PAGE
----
Conflicts of interest occur, but actually are rare in government. Law and procedures block them effectively. In the private sector, not so much.
I’ll offer one of my own this morning as an example and analyze a non-conflict situation. The latter is this: no conflict of interest will result because Brad Bonkowski is a city supervisor and Mallory Wilson, his step-daughter by propinquity but otherwise not, now serves on the city’s Board of Equalization.
This is no defense of Bonkowski. It will, however, turn into one regarding voluntary service, without compensation, by the young daughter of his business and life partner, Andie Wilson.
But first my own conflict. My wife, Jean Barrette, is on the Brewery Arts Center (BAC) board. We’re paid-up members there.
So a column item touting a cultural organization in which I’m interested — though it doesn’t line my pockets more — is a mild journalistic conflict of interest. But I can’t resist, so I just provided full disclosure.
My opinion: the BAC is BACK. Evidence? The best party and cultural event I’ve attended in eight years residing in Carson City was the Winter Wine, Spirits & All That Jazz gala last weekend at the BAC. Kudos to Kyle Horvath and Gina Hill, the youthful leadership handling things at the BAC. If you missed the fundraiser/party, too bad; it was worth twice the price.
Now on to the supposed potential for a conflict because Supervisor Lori Bagwell nominated Mallory Wilson to serve on the Board of Equalization, which the Board of Supervisors — minus Bonkowski, who recused himself — approved as an appointment 4-0. Fancy that; not a dissenting vote. Paranoia about it is sillier than a tempest in a tea pot or a temper tantrum at a tea party.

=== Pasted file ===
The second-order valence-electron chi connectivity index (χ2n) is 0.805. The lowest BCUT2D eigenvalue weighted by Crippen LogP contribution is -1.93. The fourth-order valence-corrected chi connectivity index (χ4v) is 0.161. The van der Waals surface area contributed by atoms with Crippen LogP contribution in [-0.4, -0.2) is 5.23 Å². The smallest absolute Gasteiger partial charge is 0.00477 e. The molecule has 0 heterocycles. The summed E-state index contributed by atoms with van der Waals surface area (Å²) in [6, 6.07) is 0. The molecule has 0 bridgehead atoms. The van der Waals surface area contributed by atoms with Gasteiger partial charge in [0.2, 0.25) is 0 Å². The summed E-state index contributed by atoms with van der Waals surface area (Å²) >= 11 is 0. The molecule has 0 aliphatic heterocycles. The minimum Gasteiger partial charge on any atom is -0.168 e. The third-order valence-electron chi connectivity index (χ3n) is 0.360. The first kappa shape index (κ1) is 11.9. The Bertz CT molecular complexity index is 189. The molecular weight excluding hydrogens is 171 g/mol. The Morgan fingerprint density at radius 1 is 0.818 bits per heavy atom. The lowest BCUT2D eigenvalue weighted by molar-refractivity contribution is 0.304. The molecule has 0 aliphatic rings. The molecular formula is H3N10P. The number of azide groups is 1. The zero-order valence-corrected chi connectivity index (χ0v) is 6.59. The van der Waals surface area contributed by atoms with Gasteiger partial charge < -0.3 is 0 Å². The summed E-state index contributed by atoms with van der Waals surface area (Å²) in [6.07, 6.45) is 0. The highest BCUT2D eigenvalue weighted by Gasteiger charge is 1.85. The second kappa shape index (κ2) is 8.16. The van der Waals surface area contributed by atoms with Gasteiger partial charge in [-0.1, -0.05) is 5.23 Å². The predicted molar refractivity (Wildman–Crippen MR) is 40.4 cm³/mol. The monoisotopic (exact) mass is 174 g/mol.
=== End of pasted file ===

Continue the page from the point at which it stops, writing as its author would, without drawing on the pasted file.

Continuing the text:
Realtor Bonkowski hasn’t represented property owners before the equalization board. Assessor Dave Dawley said if, however, the supervisor in future did that, Wilson would recuse herself. And there are multiple government layers to protect property taxpayers who appeal assessments: the board, the state, and finally in court. Young Wilson’s role is integral but minimal.
So let’s move on to another spurious charge: her inexperience. Inexperience is what we geezers cite to grab or retain control. So when Mallory Wilson’s inexperience and judgement were savaged in one quarter and questioned in testimony to the mayor and supervisors, it was a cheap shot rather than a real message about a true need for an experienced hand at equalization. Bottom line: it was sanctimonious hoakum.
By the way, Bagwell formerly served on the equalization board; she knows what’s needed. And Supervisor Jim Shirk, to his credit, deferred to her knowledge, as did Mayor Robert Crowell and Supervisor Karen Abowd.
Carson City needs to share the reins with younger people before all our 20-to-40 crowd flees to the Renos or San Franciscos. There, youth is wanted and finds room to grow minus snarky, small city political or business gamesmanship among us graybeards. Once again I can only turn to H.L. Mencken, 20th century columnist, to reinforce my point: “The older I grow the more I distrust the familiar doctrine that age brings wisdom.”
John Barrette covers Carson City government and business. He can be reached at email@example.com.